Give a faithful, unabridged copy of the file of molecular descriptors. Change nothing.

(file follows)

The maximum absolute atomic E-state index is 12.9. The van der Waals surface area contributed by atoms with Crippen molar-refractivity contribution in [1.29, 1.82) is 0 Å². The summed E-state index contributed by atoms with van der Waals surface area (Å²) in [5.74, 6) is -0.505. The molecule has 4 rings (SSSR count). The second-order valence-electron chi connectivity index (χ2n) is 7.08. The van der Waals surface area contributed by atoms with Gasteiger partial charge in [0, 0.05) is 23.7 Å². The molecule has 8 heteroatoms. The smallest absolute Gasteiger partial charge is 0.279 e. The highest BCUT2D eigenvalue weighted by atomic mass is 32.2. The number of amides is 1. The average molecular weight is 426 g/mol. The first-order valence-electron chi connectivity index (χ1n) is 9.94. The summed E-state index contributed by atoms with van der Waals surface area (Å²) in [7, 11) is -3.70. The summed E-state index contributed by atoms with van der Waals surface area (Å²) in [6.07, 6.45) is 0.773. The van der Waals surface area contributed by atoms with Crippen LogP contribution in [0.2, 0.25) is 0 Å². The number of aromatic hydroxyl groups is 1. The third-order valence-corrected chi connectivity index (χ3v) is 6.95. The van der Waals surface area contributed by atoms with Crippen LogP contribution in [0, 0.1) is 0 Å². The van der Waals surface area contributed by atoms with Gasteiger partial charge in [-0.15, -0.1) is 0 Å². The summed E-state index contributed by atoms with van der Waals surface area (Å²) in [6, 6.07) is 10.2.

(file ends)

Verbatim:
The maximum absolute atomic E-state index is 12.9. The van der Waals surface area contributed by atoms with Crippen molar-refractivity contribution in [1.29, 1.82) is 0 Å². The summed E-state index contributed by atoms with van der Waals surface area (Å²) in [5.74, 6) is -0.505. The molecule has 4 rings (SSSR count). The second-order valence-electron chi connectivity index (χ2n) is 7.08. The van der Waals surface area contributed by atoms with Gasteiger partial charge in [0, 0.05) is 23.7 Å². The molecule has 8 heteroatoms. The smallest absolute Gasteiger partial charge is 0.279 e. The highest BCUT2D eigenvalue weighted by atomic mass is 32.2. The number of amides is 1. The average molecular weight is 426 g/mol. The first-order valence-electron chi connectivity index (χ1n) is 9.94. The summed E-state index contributed by atoms with van der Waals surface area (Å²) in [7, 11) is -3.70. The summed E-state index contributed by atoms with van der Waals surface area (Å²) in [6.07, 6.45) is 0.773. The van der Waals surface area contributed by atoms with Crippen LogP contribution in [0.2, 0.25) is 0 Å². The number of aromatic hydroxyl groups is 1. The third-order valence-corrected chi connectivity index (χ3v) is 6.95. The van der Waals surface area contributed by atoms with Crippen LogP contribution in [0, 0.1) is 0 Å². The van der Waals surface area contributed by atoms with Gasteiger partial charge in [-0.15, -0.1) is 0 Å². The summed E-state index contributed by atoms with van der Waals surface area (Å²) in [6, 6.07) is 10.2.